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OSS

CBR's open source VIPs - part one

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Despite the involvement of big businesses in free and open source software, the movement continues to be dominated by individuals. In the first of two features, Matthew Aslett identifies the open source VIPs.

HP may fork the GPL

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A proposed patent provision in a revamped General Public License isn't sitting well at Hewlett-Packard, raising concerns that two competing versions of the licence could survive.

Closed Source Software: The Future of Windows and Linux?

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I have been struggling with one major problem lately with the Linux operating system and that problem is the amazing lack of new and exciting software.

OSS moving into government

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Open source software will become increasingly important for governments around the world Gartner analyst Andrea DiMaio said yesterday. Speaking at the Gartner Symposium in Cape Town, DiMaio said motivations like reducing fixed-term licence fees and developing local ICT industries were among the most important drivers for most governments to switch to open source software.

Rethinking the Future of Open Source Licenses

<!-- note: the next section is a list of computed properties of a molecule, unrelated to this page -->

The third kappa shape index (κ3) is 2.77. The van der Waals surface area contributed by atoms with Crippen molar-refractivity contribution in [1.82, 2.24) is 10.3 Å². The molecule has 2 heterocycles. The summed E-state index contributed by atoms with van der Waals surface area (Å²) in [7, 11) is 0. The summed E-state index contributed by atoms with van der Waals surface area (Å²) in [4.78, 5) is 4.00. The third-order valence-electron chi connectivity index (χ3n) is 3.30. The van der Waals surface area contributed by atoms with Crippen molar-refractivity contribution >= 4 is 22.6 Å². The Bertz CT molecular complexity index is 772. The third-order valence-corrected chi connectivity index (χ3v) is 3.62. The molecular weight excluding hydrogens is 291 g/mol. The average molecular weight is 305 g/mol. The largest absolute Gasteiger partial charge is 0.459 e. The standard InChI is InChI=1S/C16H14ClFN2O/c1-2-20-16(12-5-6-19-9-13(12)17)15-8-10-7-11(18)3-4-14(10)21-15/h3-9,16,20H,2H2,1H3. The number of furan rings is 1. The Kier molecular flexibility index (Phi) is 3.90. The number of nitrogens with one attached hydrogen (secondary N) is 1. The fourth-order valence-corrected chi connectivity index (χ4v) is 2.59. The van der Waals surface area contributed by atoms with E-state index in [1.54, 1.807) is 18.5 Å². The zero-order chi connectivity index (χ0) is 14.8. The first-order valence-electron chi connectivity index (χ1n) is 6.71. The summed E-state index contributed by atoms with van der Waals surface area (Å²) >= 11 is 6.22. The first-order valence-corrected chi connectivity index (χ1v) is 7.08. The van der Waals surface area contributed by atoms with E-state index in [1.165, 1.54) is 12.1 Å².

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It is impossible to underestimate the importance of Open Source software and, as a result, the Open Source licenses. There's a lot to think about in the land of Open Source these days, much discussion, and much discussiion to come. And there is much rethinking.

Spanish Region Goes Entirely Open Source

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The Spanish region of Extremadura has gone open source, deciding to move its entire administration to Linux and open-source software within a year.

The Zen of Open Source

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"Open source is not just a matter of altruism--it's also good economic sense," said Sun Microsystems' Simon Phipps (pictured) in a recent speech. "Sun has now contributed more lines of open source code than any other organization, including the University of California, Berkeley," he said.